Diebold vs. Hyosung: Sorting out the first-round decision in the ATM-makers' patent battle
Each release claims victory in the ruling by an administrative law judge for the International Trade Commission. And even attempting to read between the lines of both, you'll mostly see gray.
The lead paragraph in a release from Diebold Nixdorf said that:
Diebold Nixdorf today announced the initial determination of the International Trade Commission, in which the Administrative Law Judge recommends an exclusion order barring the importation of Nautilus Hyosung deposit automation-enabled automated teller machines (ATMs) and modules.
In short, a judge for the ITC is telling the commission that it should prohibit Hyosung from bringing certain of its ATMs and components into the U.S. for sale because they use technology that rightfully belongs to Diebold Nixdorf.
On the other hand, a release from Hyosung America makes no mention at all of an administrative judge, said judge's recommendation or anyone's importation of anything.
Instead, the lead graph of the release relates that:
Hyosung America (Hyosung), the largest and fastest growing ATM provider in the United States, is proud to announce that the U.S. International Trade Commission in a preliminary ruling has mostly [emphasis ours] sided with Hyosung with respect to the patent infringement claims initiated by Diebold Nixdorf.
The Hyosung release references each of six patents owned by Diebold that Hyosung products have been alleged to infringe and outlines the judge's findings in the case of each patent.
Most curiously, the Hyosung release states something that would seem to be a fairly important point in the proceedings, but this item receives no mention at all in the Diebold release:
Prior to trial, the administrative law judge granted a request by Diebold to drop its infringement allegations against Hyosung with respect to two patents — U.S. Patent Nos. 7,121,461 & 7,249,761 — and found all asserted claims of another patent invalid — U.S. Patent No. 7,314,163. In yesterday's post-trial ruling, the judge found another patent — 7,229,010 – not infringed, and Hyosung's newest, most innovative line of products as not infringing the other two patents — U.S. Patent Nos. 6,082,616 & 7,832,631.
So, if we surmise correctly:
- Diebold withdrew claims related to two of six patents — this leaves four disputed patents;
- the judge ruled that all claims related to a third Diebold patent were invalid — this leaves three disputed patents;
- the judge further ruled that a fourth Diebold patent was not infringed — this leaves two disputed patents; and finally,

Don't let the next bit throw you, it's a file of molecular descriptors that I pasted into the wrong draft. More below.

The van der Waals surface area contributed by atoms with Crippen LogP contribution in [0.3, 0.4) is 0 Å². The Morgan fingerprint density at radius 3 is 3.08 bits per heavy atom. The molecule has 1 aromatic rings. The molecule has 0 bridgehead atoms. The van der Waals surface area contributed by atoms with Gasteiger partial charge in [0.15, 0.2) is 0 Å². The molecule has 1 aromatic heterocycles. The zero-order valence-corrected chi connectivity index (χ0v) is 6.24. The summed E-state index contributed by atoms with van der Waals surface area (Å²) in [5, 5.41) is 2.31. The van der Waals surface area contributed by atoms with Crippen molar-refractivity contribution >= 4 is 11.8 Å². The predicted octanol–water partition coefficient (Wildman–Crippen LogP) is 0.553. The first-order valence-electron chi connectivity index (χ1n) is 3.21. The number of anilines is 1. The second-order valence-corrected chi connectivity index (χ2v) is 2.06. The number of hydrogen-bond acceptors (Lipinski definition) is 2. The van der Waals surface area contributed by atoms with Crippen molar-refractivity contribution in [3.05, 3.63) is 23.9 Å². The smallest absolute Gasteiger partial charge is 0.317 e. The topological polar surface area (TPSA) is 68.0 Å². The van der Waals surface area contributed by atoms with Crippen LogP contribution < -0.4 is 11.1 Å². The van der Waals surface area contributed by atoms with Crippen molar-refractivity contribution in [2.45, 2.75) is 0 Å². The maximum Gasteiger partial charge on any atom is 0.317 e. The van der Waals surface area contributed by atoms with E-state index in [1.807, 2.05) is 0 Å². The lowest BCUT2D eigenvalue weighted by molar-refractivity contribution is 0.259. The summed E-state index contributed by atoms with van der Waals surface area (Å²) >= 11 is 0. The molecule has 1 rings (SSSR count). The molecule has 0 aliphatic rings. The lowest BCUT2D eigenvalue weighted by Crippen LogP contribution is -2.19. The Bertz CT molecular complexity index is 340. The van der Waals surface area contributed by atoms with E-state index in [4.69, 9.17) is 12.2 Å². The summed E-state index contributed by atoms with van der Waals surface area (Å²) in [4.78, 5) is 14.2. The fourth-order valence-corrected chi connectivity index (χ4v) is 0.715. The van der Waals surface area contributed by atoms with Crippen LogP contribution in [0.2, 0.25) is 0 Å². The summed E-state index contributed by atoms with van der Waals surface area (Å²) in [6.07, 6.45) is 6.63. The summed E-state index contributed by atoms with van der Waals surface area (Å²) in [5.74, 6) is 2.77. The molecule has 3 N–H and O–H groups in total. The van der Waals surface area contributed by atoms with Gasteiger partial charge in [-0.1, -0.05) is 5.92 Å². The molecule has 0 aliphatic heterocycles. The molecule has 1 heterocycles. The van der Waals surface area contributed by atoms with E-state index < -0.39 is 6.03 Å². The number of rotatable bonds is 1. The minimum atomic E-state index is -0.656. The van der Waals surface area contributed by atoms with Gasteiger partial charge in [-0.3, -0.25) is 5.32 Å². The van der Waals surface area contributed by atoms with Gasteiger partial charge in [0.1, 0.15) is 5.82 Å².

- according to Hyosung, the judge ruled, "… Hyosung's newest, most innovative line of products as not infringing the other two patents."
Which, apparently, is how that "mostly" thing from the first paragraph of the Hyosung press release figures in.
I take this to mean that of the starting total of six Diebold patents, the judge found two to be valid and infringed by Hyosung.
In its press release, Hyosung seems to imply that the two patents that remain in question apply only to its older products and that its newer products use technology that works around these Diebold patents.
Therefore, at least in Hyosung's estimation, its newest products would not be covered by any ITC order barring import of the company's hardware and components to the United States. The ITC is scheduled to announce its final, non-appealable decision in March.
At that time. Hyosung customers who need replacement parts for older machines or who are not interested in the company's "newest, most innovative line of products," could be out of luck. Or not, if Hyosung reengineers those products using its newer technology.
However, in the Diebold release, the company's senior vice president and chief legal officer Jonathan Leiken apparently throws some shade at Hyosung's newest technology saying, "The only way Nautilus Hyosung can avoid infringing the patent [covering magnetic ink-reading technology — one of the two patents still standing in the dispute] is to rely on optical reading functionality that decreases check reading accuracy and substantially increases the risk of fraud."
Hyosung America executive vice president and COO Nancy G. Daniels threw some shade right back in her press release statement:
When you look at the industry's ongoing attempts to block Diebold's merger with Wincor Nixdorf as well as the mounting loss in revenue the two companies are facing, our competitors are in a very vulnerable spot. They became aggressive and acted out of desperation, but in the end we're extremely gratified with the preliminary decision and remain focused on delivering the future in human technology. And we of course are looking forward to another positive preliminary ruling in our case against Diebold Nixdorf at the ITC.
ATM Marketplace has reached out to both companies for further clarification of the ruling and will share further details as they become available.
It's important to note that both companies are still in the midst of corresponding patent suits, both of which are pending in federal court. Hyosung's release did not mention the company's counter suit, which involves four patents allegedly infringed by Diebold. In its release, Diebold said that the company "expects to seek significant damages" in a trial against Hyosung.
At this point, it appears that the six patents named in the Diebold suit that started it all last October are now effectively reduced to two, based on the findings of the ITC judge. But this also is assumption.
We'll keep you posted.
Suzanne Cluckey / Suzanne’s editorial career has spanned three decades and encompassed all B2B and B2C communications formats. Her award-winning work has appeared in trade and consumer media in the United States and internationally. She is now the editor of ATMmarketplace.com and BlockChainTechNews.com